Additional variable fees are required for camping and backcountry exploration. See the official website for Parks Canada for a current schedule.
There are several nature trails within half an hour of Banff township. These feature wildlife, waterfalls, lakes, rivers, and mountains. Banff is located at a high latitude and thus the scenery is four-seasonal; Banff looks completely different in the winter than it does in the summer.
Peyto Lake is a scenic location on the Icefields Parkway about 40 kilometers north of the town of Lake Louise. Access to the viewing area for this magnificent area is immediately off the parkway and is well signposted. Upon climbing the short distance to the viewing point you are greeted by what many consider to be one of the best views in Canada. The lake is located in a convergence of valleys surrounded by magestic mountains and rich forests. The lake system is fed from the Peyto Glacier to the left of the view point and this gives the lake a magnificent blue colour in the summer months due to the mineral content.
Banff National Park is the home of three world renowned alpine ski/snowboard areas. There are passes valid at all three resorts available.
In nearby towns you may enjoy strolling alongside locals and world-travellers as you discover a cosmopolitan collection of galleries, boutiques and cafés. Shops range from internationally recognized clothiers or independently-owned establishments to Canada's oldest department store.
With inventive panache, chefs relentlessly reach new culinary heights. Recipes change according to the seasons and make use of the freshest local ingredients. During the fall and winter, this means game, squash and legumes, while spring features asparagus and mushrooms and summer highlights edible flowers and fresh fruits.
Banff has a large variety of places to sit and enjoy a drink whether it is après ski or a patio.
Most of the pubs have live music, both open mike and hired bands. Dancing is definitely encouraged!
Looking to watch the footie game or cricket match? Check out the Pump and Tap Tavern.
Whether camping or looking for a high class hotel, Banff National Park has something to offer. Camping spots are found throughout the park. Camping outside of designated spots is illegal without a special backcountry permit.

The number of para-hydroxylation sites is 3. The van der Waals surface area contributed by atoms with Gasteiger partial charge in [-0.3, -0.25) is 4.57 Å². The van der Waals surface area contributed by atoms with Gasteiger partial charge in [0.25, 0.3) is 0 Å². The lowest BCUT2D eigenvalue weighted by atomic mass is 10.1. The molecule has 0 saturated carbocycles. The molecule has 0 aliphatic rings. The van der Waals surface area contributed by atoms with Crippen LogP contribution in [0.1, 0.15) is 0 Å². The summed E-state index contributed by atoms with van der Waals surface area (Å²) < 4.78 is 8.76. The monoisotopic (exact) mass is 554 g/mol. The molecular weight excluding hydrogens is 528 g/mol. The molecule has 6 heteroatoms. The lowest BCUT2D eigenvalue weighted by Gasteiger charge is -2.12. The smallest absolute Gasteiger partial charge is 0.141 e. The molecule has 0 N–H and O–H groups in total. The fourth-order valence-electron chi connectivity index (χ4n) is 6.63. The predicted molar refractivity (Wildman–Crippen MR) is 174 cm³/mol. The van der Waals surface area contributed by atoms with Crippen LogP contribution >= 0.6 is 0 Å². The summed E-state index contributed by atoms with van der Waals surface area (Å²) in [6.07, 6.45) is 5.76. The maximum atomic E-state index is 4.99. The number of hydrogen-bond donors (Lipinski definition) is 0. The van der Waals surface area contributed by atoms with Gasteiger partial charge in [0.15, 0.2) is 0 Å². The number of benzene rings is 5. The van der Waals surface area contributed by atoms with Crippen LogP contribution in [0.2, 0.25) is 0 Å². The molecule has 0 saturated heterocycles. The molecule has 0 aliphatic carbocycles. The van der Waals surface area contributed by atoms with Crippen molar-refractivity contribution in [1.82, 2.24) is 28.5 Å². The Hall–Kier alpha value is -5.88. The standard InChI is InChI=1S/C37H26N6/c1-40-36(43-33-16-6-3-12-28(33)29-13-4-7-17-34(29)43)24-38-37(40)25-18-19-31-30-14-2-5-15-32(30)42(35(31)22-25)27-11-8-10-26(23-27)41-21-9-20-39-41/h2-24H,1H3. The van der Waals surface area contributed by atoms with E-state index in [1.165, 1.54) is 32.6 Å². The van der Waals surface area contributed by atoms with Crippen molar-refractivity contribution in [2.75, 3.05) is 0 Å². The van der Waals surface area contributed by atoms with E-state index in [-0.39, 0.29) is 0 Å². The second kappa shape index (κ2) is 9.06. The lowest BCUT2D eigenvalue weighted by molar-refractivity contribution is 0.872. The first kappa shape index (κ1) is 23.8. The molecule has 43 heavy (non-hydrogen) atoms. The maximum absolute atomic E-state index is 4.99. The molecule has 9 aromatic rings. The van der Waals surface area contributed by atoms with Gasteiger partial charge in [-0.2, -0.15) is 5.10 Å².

There are many hotels/lodges and bed-and-breakfasts throughout Banff. Vacation rental apartments can also be found easily. Some resorts provide log-cabin rentals. RV parking is available very close to Banff township.
Banff National Park uses Parks Canada Campground Reservation Service.
To reserve a campsite within the Park, visit the 24-hour Internet service or dial toll free 1-877-737-3783 (1-877-RESERVE) (12 hours/day), TTY: 1-866-787-6221. If you are calling from abroad, the international number is +1-514-335-4813.
Although cougar and bear attacks may get sensationalized in the media, statistically the greatest threat for injury or death in the park is driving through it. If you are unfamiliar with driving in winter conditions it is highly recommended you either find other transportation, or visit in the summer. If venturing in the backcountry you must also be aware of avalanche danger. This also applies to skiing out of bounds, in three words: Don't do it.
Elk, moose and deer are unpredictable and potentially dangerous, especially females with young (May and June) and males during the mating season (September through November). Remember, stay at least 30 metres (3 bus-lengths) away from any elk, moose or deer.
Elk in some areas of the park are accustomed to the presence of people and automobiles. Do not think you can photograph a bull elk (i.e. one with antlers) from close-up by driving slowly past it while you shoot. Especially during mating season, bull elk will attack an automobile without warning, and can cause serious damage.
Wolves and coyotes are often seen on trails and along roads. Cougars are elusive and rarely seen, but they do live here. The chance of being approached by these carnivores is unlikely, but if you are approached, send a clear message that you are not prey.
Learn more and educate yourself from a reliable source
Ask park staff about wildlife safety, and how you can keep wildlife wild– and alive, or read Parks Canada wildlife publications available at information centers or on the Parks Canada website.
Although Banff itself is considered one of the best places to "get out," some other destinations nearby are also great:
The nearest major cities are: